Sir Geoff Hurst to make Wembley return for Prostate Cancer UK
Sir Geoff Hurst will return to the scene of his greatest triumph when he takes part in Prostate Cancer UK’s Football March for Men from London Stadium to Wembley.
The March for Men, which takes place on Sunday 22 July, will see thousands of football fans walk to the Home of Football from four starting points across the capital.
London Stadium will be the backdrop to the east London leg of the march, the route also visiting National League Leyton Orient before popping in on North London neighbours Tottenham Hotspur and Arsenal before Wembley.
When you first hear the stat about how prostate cancer kills one man every 45 minutes, you realise how big a disease it is and how important it is to continue to raise awareness of it
Sir Geoff Hurst
For Sir Geoff, that means walking from West Ham United’s home ground to the stadium where he scored in the Club’s 1964 FA Cup final win, lifted the 1965 European Cup Winners’ Cup and netted a hat-trick in England’s 1966 FIFA World Cup triumph over West Germany.
The Hammers are among 15 clubs in London and the South East involved on the day and the 76-year-old, who has seen former international teammates Nobby Stiles and Mike Summerbee affected by prostate cancer, called on as many West Ham supporters as possible to take part
“When you first hear the stat about how prostate cancer kills one man every 45 minutes, you realise how big a disease it is and how important it is to continue to raise awareness of it, and raise funds for it, to be able to have research into it,” he said. “When you narrow it down to that kind of stat it is quite shocking, really shocking.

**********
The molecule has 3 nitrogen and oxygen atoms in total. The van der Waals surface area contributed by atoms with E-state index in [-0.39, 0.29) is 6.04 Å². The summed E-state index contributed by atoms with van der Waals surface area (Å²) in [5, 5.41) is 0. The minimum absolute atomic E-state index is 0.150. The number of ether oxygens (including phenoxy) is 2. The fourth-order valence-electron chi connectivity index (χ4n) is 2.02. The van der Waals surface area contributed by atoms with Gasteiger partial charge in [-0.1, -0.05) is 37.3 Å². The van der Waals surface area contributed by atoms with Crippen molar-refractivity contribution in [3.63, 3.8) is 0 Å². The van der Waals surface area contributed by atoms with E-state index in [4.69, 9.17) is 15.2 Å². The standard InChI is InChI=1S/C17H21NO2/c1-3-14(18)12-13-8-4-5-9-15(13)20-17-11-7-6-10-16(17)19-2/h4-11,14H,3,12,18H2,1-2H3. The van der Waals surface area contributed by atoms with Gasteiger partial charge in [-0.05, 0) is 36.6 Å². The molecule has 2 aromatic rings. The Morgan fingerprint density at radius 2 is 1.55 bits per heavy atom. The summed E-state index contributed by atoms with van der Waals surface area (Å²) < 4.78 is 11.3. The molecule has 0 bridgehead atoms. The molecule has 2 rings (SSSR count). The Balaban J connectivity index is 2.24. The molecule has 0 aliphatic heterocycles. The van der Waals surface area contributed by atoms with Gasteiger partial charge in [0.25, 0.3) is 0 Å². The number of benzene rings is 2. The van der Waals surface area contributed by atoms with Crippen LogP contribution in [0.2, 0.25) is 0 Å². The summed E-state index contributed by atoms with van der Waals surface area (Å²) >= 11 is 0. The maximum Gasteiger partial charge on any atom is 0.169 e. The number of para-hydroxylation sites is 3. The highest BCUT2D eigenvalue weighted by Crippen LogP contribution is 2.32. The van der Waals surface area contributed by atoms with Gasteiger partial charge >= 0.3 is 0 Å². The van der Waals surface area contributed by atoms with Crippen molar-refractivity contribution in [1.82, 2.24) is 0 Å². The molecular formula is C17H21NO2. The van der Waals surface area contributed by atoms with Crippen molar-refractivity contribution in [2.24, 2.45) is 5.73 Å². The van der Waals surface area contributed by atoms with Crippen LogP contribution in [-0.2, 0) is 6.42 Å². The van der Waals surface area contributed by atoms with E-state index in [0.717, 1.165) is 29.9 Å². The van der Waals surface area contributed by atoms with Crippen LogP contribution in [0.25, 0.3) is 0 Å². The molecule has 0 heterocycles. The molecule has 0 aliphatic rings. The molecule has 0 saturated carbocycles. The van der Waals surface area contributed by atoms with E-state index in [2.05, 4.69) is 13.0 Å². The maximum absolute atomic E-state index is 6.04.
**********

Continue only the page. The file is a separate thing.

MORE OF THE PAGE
“The walk is a great innovative way of getting people to support the charity. It will be great to see all those walkers turning up at Wembley. It will almost be like a cup final or even a World Cup final with all the different colours with different teams, and uniting everybody against this terrible disease.
“I’m looking forward to seeing it if I get an opportunity to stand out by the Bobby Moore Statue and look down Wembley Way and hopefully see them all walking up.”
Many people are unaware that prostate cancer is the most common cancer in men. For the first time, the number of men dying from prostate cancer every year has overtaken the number of women dying from breast cancer, making prostate cancer the third-biggest cancer killer in the UK.
One man dies from prostate cancer every 45 minutes, but fans are fighting back to make prostate cancer a disease that the next generation of men do not fear.